Most importantly, no one of any stature or clout was ever prosecuted by Kenyan authorities for the 1000+ deaths and displacement of 600,000, and the the rape and arson and the rest. Put in proper perspective from where things stood on February 28, 2008, the end result has been a nightmare of impunity really.

In hindsight maybe the “real deal” on February 28 was always “everybody gets away with everything” but that was very much not what we were told and led to believe at that time and for some years after, by either side in Kenya or by the donor diplomats. When Parliament voted to duck its responsibilities to try suspects in the Kenyan court system and defer to the International Criminal Court, rallying with the slogan “don’t be vague, go to The Hague,” the presented spin was that the Government would actually substantively cooperate with ICC prosecutions. In hindsight that probably did not merit any credibility in the first place.

By the time all but two of the cases against the suspects identified by the Office of the Prosecutor as “most responsible” had fallen by the wayside, the two left were the longtime KANU mates, Kenyatta and Ruto. In the run up to the ill fated 2007 election, they were KANU leaders in opposition together. KANU had been part of the “No” or “Orange” campaign on Kibaki’s 2005 constitutional referendum and both were seen as potential opposition presidential candidates by 2007. When Uhuru as KANU Party leader and Leader of the Official Opposition took the unprecedented step of “crossing” to support Kibaki’s re-election (along with KANU’s Godfather, “retired” President Moi) and taking the party with him, Ruto broke to stay in opposition and join ODM to contest the nomination, ending up in “the Pentagon” with the others.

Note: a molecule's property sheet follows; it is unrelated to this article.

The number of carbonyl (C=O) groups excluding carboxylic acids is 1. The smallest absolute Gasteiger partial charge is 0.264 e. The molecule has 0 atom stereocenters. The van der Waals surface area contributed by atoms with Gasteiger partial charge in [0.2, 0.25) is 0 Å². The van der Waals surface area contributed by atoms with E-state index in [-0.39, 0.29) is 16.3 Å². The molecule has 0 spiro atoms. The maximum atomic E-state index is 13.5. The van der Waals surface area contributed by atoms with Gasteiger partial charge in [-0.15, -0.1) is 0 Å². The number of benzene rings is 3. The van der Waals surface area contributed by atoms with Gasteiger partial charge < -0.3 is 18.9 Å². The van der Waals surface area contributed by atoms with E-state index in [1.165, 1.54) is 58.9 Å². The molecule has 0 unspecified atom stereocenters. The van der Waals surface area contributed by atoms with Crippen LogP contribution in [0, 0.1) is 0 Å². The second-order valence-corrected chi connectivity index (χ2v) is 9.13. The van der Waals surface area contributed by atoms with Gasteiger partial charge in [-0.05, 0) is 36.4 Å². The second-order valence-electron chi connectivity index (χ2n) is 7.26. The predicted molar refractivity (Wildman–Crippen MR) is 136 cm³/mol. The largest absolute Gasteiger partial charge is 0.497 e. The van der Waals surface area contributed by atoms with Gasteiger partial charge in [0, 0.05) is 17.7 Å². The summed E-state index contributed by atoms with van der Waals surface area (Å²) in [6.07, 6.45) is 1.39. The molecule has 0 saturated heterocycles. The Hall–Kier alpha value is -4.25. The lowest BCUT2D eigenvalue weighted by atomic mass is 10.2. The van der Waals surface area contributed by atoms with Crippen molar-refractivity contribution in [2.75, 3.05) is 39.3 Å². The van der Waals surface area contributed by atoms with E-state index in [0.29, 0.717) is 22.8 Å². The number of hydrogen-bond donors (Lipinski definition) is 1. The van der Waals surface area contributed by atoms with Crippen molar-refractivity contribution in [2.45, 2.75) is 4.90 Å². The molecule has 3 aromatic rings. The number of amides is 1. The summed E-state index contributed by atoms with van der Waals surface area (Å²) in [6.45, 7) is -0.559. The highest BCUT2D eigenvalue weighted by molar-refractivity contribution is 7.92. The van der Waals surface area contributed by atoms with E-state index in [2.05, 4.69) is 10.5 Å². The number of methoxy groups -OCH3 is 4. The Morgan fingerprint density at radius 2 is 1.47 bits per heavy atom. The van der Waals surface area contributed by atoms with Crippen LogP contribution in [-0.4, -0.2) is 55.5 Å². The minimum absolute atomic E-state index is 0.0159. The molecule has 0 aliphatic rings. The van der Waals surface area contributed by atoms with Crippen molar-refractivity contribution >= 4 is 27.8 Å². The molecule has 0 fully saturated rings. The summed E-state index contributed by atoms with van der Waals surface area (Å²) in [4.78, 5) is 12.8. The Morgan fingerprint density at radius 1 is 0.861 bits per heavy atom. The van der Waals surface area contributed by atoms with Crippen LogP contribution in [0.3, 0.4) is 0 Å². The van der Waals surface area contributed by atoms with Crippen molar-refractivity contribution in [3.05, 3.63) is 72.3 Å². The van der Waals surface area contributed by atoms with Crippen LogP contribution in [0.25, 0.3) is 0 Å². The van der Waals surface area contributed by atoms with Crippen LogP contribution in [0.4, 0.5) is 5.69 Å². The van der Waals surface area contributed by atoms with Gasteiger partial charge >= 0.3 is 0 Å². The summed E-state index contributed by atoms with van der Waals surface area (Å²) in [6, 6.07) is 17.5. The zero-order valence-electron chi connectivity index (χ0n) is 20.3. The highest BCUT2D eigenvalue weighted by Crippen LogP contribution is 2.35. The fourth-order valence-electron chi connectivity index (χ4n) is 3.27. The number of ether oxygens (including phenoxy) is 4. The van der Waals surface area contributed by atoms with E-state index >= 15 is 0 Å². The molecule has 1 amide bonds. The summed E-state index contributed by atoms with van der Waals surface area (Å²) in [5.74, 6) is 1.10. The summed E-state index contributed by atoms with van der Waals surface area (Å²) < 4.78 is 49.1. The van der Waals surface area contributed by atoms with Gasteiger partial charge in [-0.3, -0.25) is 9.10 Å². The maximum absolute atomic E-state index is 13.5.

In the common unique predicament of facing ICC charges from the Post Election Violence, as longtime partners and as claimants to Kikuyu and Kalenjin leadership– and thus representing the most powerful voting groups who had always held the presidency and most recently clashed over it–Kenyatta and Ruto were an obvious pair for 2013. See “When did Uhuru and Ruto fight and why is their partnership allegedly so surprising?”.

With Ruto and Kenyatta as “victims” Prime Minister Raila Odinga and Vice President Kalonzo Musyoka as the opposition CORD campaign were back-footed and never found a consistent voice to address the challenge.